December 11, 2018 3 min read
Winter is here, at least where I am. The nights have grown long, and dark, and cold. The first flurry of snow fell, just barely enough to cover the grass. The house smells like the furnace and wet boots. The coldest nights lie ahead, but the soaping room is warm and soft with the scents of Spring. Sun-drenched blooms, gentle rain, warm woods waft into the hallway. Though Valentine’s Day comes before the true beginning of Spring, it is the first holiday that brings us gifts of fresh flowers. This soap is a pleasure to have curing for now and will be a pretty and fragrant soap when its season comes back to us.
To begin, I mixed a batch of soap big enough to fill my loaf mold. The recipe I like, with goat milk and plenty of olive oil, is here, but there are others here, if you prefer different ingredients, or want to work toward gel phase and even stronger colors. It’s important to choose a recipe that will give you a very white soap. If yours needs a boost, titanium dioxide will provide it. Half this soap stays white. The other half was divided into three other bowls and a single small cup. In the first, I mixed Neon Red Fluorescent Pigment. I have to confess to having developed a little crush on the Neon Fluorescent Pigments; they’re bright and fierce, not colors to be trifled with. In the second, I used Neon Orange Fluorescent Pigment. I added a little extra Neon Red to deepen it. In the third, I used Purple Vibrance Mica, with a little Midnight Blue Mica. In the little cup, just the Midnight Blue makes a very clear, deep blue shade.
Botanical Bliss Fragrance Oil is light and sweet and floral. It could stand alone, if you desired a pure floral scent. Since I like to experiment, I worked with others. After a few tries, I created a blend of fragrance oils with a woody heart and hints of smoke over the sweetness of the flowers. With 40% Botanical Bliss, I mixed 10% Crisp Juniper Fragrance Oil, 25% Grim Reaper Fragrance Oil, and 25% Afternoon Tea Fragrance Oil. They all play well in soap, and with each other, without discoloring or accelerating, so they could be mixed together, and divided more or less evenly among all the colors. I stir even well-behaved fragrances in by hand, just in case they decide to act up. These did not.
Half the mold was filled with white. Holding each bowl high, I dropped single straight layers down the center of the mold, one directly on top of the other. Most disappear beneath the white, though a little remains on the top. The thinnest layers are the two blue ones, but there may be more of the others. This soap stays very fluid, and thinner layers are prettier in this soap. When all the soap is layered into the center, you’ll have something like this.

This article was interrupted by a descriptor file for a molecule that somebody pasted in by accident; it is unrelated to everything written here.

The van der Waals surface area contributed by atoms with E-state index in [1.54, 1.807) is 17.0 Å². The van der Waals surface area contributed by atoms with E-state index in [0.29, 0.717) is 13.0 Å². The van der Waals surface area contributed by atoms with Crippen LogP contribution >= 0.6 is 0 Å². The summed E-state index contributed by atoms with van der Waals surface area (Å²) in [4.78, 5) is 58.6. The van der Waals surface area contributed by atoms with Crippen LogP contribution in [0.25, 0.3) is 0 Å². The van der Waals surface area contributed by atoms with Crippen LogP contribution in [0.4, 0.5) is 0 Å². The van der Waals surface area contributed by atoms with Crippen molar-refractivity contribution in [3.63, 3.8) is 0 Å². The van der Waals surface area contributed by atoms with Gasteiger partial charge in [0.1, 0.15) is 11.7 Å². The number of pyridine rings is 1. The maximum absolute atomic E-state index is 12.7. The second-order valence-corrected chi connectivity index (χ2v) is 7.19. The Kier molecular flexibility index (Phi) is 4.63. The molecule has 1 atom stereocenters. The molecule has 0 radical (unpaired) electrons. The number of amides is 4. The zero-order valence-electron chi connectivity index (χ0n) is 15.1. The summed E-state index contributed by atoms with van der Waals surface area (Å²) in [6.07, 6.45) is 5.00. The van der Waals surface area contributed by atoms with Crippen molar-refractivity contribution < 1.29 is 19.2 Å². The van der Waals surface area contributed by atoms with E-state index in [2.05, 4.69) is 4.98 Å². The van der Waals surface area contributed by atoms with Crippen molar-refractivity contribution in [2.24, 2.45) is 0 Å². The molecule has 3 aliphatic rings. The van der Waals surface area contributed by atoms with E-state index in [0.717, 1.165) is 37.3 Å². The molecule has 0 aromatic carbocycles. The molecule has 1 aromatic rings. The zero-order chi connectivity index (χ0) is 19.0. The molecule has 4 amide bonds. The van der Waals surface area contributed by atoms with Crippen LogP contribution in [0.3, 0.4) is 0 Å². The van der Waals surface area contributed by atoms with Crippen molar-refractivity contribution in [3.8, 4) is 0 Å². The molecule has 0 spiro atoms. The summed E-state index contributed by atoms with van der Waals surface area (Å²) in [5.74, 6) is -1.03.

Let it sit, just a half hour or so, depending on your recipe, so that the last of the white will sit neatly on top and cover the loaf. I used my spatula to break the fall, to ensure a very smooth, light, pour. To achieve the shape, I pressed the hanging swirl tool straight down in the middle, through the top, all the way to the bottom, one time, then lift it straight back up, slowly. When it was done, I mixed some Neon Red into a very small amount of oil and trickled that across the top, parallel with the long edge. Then swirl to your heart’s content.
Then wait. With milk soap, which is just a personal preference, it needs to wait in the fridge. But you can intensify these colors further by letting it get hot, to encourage gel phase. Either way, when it was finished, I had this.
Ordinarily, I need a couple of tries to get something I’m pleased with. But this is (almost) exactly what I was after. My intent was to bring the swirling tool along the bottom of the mold and bring it up the side so that the upstroke wouldn’t show. If you would like to reproduce this exactly, you’ll need a dog in the other room to startle you by barking at nothing, so you can hit your elbow on the table, and swirl it through the middle instead. Feel free to curse a bit, if that helps.
If you celebrate this time of year, I wish you a very Happy Holiday. If not, may the New Year bring you much joy.
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|Erin is a writer living quietly in the Appalachians, making soap and writing health care articles and horror fiction. She's obsessed with fragrances and the moods they evoke, and uses her soap to inspire her fiction, and her fiction to inspire her soap. She's probably baking delicious cupcakes right now. Or soaping them!|
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